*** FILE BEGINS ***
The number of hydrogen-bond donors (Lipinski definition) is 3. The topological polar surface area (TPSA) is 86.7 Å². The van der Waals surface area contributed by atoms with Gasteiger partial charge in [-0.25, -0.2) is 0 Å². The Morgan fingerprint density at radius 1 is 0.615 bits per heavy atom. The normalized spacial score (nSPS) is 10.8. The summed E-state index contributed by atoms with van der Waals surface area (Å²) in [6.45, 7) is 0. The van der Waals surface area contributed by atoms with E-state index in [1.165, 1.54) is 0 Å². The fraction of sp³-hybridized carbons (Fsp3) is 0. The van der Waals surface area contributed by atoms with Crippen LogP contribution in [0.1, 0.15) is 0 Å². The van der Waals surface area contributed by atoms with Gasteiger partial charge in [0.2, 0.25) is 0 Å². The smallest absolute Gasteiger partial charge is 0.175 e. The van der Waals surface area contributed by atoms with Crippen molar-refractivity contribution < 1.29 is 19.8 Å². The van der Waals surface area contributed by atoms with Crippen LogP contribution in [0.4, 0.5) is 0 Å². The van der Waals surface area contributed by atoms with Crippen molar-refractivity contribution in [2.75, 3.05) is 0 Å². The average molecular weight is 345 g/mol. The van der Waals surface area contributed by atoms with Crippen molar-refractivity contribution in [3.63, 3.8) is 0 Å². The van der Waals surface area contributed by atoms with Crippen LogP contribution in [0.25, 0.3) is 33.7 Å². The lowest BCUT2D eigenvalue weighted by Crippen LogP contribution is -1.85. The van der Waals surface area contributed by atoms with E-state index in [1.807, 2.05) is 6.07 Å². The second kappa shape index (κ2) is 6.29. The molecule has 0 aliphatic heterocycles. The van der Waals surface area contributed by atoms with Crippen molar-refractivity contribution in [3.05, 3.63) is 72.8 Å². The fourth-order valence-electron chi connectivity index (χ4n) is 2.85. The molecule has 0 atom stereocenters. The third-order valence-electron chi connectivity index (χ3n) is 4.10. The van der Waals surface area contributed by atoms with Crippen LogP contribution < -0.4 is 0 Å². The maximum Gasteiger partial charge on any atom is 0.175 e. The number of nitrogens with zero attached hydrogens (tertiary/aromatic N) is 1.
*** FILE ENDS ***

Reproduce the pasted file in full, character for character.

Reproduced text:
The number of hydrogen-bond donors (Lipinski definition) is 3. The topological polar surface area (TPSA) is 86.7 Å². The van der Waals surface area contributed by atoms with Gasteiger partial charge in [-0.25, -0.2) is 0 Å². The Morgan fingerprint density at radius 1 is 0.615 bits per heavy atom. The normalized spacial score (nSPS) is 10.8. The summed E-state index contributed by atoms with van der Waals surface area (Å²) in [6.45, 7) is 0. The van der Waals surface area contributed by atoms with E-state index in [1.165, 1.54) is 0 Å². The fraction of sp³-hybridized carbons (Fsp3) is 0. The van der Waals surface area contributed by atoms with Crippen LogP contribution in [0.1, 0.15) is 0 Å². The van der Waals surface area contributed by atoms with Gasteiger partial charge in [0.2, 0.25) is 0 Å². The smallest absolute Gasteiger partial charge is 0.175 e. The van der Waals surface area contributed by atoms with Crippen molar-refractivity contribution < 1.29 is 19.8 Å². The van der Waals surface area contributed by atoms with Crippen LogP contribution in [0.4, 0.5) is 0 Å². The van der Waals surface area contributed by atoms with Crippen molar-refractivity contribution in [2.75, 3.05) is 0 Å². The average molecular weight is 345 g/mol. The van der Waals surface area contributed by atoms with Crippen molar-refractivity contribution in [3.63, 3.8) is 0 Å². The van der Waals surface area contributed by atoms with Crippen LogP contribution in [0.25, 0.3) is 33.7 Å². The lowest BCUT2D eigenvalue weighted by Crippen LogP contribution is -1.85. The van der Waals surface area contributed by atoms with E-state index in [1.807, 2.05) is 6.07 Å². The second kappa shape index (κ2) is 6.29. The molecule has 0 aliphatic heterocycles. The van der Waals surface area contributed by atoms with Crippen molar-refractivity contribution in [3.05, 3.63) is 72.8 Å². The fourth-order valence-electron chi connectivity index (χ4n) is 2.85. The molecule has 0 atom stereocenters. The third-order valence-electron chi connectivity index (χ3n) is 4.10. The van der Waals surface area contributed by atoms with Crippen LogP contribution < -0.4 is 0 Å². The maximum Gasteiger partial charge on any atom is 0.175 e. The number of nitrogens with zero attached hydrogens (tertiary/aromatic N) is 1.